I bet it will reach 50%+ over the next decade. In reality, anyone who votes or has voted for the Conservatives has contributed to a secure house price inflation policy.

  9. 37 minutes ago, Locke said:

    I don't know what your position was regarding LTV and income ratio.

    I'm saying that for someone with a 10-20% deposit, they are not getting a shorter than 35 year mortgage, if they can even get one.

    Depends where in the country they buy and what expectations they have. 25year mortgage with 10-20% deposit is still feasible in part is the Midlands, up North, Scotland etc.

  10. 43 minutes ago, Si1 said:

    And there's the billion dollar question, where is all this spare consumer cash going to end up.

    If we have all this inflationary spending on houses and other stuff ongoing, then eventually either (1) it will stop like the BoE say it will or (2) it won't and they'll raise rates.

    Either way it will stop being funneled into property somehow. But exactly how and when I cannot say.

    Yeah, we live in an strange era.

  11. 1 hour ago, Dweller said:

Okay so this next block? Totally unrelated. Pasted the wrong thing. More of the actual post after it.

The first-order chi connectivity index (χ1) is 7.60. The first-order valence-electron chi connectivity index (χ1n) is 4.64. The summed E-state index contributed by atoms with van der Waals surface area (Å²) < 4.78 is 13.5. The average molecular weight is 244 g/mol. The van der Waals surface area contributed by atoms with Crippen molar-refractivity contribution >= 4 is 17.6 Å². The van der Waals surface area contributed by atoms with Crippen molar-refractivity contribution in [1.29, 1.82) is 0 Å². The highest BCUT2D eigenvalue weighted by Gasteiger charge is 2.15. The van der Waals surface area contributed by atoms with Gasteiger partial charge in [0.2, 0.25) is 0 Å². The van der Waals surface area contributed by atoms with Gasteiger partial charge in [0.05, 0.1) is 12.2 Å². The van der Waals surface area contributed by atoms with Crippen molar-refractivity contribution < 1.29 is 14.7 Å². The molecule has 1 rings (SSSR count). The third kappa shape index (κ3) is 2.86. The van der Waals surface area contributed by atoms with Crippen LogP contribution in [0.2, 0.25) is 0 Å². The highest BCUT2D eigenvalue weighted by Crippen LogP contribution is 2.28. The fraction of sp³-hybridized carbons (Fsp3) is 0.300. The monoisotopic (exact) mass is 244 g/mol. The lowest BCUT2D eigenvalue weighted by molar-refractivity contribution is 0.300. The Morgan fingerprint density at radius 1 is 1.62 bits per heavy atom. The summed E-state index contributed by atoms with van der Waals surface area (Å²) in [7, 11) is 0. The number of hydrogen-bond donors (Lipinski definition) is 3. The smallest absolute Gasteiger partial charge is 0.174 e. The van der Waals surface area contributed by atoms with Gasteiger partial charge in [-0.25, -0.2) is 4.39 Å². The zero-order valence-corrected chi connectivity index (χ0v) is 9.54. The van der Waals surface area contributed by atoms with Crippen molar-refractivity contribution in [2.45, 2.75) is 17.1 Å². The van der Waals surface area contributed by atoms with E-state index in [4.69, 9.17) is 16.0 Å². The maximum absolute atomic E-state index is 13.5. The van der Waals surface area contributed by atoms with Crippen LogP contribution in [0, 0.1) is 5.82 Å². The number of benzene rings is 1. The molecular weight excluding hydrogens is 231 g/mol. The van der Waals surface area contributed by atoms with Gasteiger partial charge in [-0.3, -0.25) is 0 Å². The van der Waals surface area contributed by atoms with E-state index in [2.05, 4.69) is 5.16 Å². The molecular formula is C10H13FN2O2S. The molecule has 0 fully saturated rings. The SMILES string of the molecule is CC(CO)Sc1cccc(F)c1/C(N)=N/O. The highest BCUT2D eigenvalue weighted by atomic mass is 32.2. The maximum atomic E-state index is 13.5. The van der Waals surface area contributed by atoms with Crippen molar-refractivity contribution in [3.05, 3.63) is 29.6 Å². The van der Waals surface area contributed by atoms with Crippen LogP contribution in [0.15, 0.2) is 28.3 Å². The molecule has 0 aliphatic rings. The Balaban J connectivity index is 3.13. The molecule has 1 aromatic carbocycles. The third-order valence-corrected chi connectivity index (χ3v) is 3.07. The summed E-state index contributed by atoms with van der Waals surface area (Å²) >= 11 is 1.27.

From a purely personal perspective it is all very depressing and I can't see this improving only getting more and more mad if rates go negative. 
    In 2019 when we foolishly put our property on the market the agent said that anything over £230,000 was difficult to shift now those properties are £280,000 + so what happened? 

    ...two effects have driven that change: first, the direct effects it has had on saving and borrowing behaviour; and second, the indirect effects on the value of household balance sheets through asset price changes. In aggregate, households have increased nominal savings by around £125billion more than would have been expected absent the pandemic and at the same time, non-credit card consumer debt has fallen by around £10 billion.


  12. 5 hours ago, msi said:

    True, but if you also predicted the opposite - that the Government would spend Tens of Billions to support housebuilders, get the BoE to absorb 25% of the National debt, and run a deficit not seen since WW2 to keep low IRs and to protect house prices you'd be accused of living in a 'socialist' fantasy.

    It's a crazy situation and I hate what's happened but you can't beat the system. 

    The government/ elite will throw everything under the bus to keep house prices/ asset prices high. For them house prices = the economy.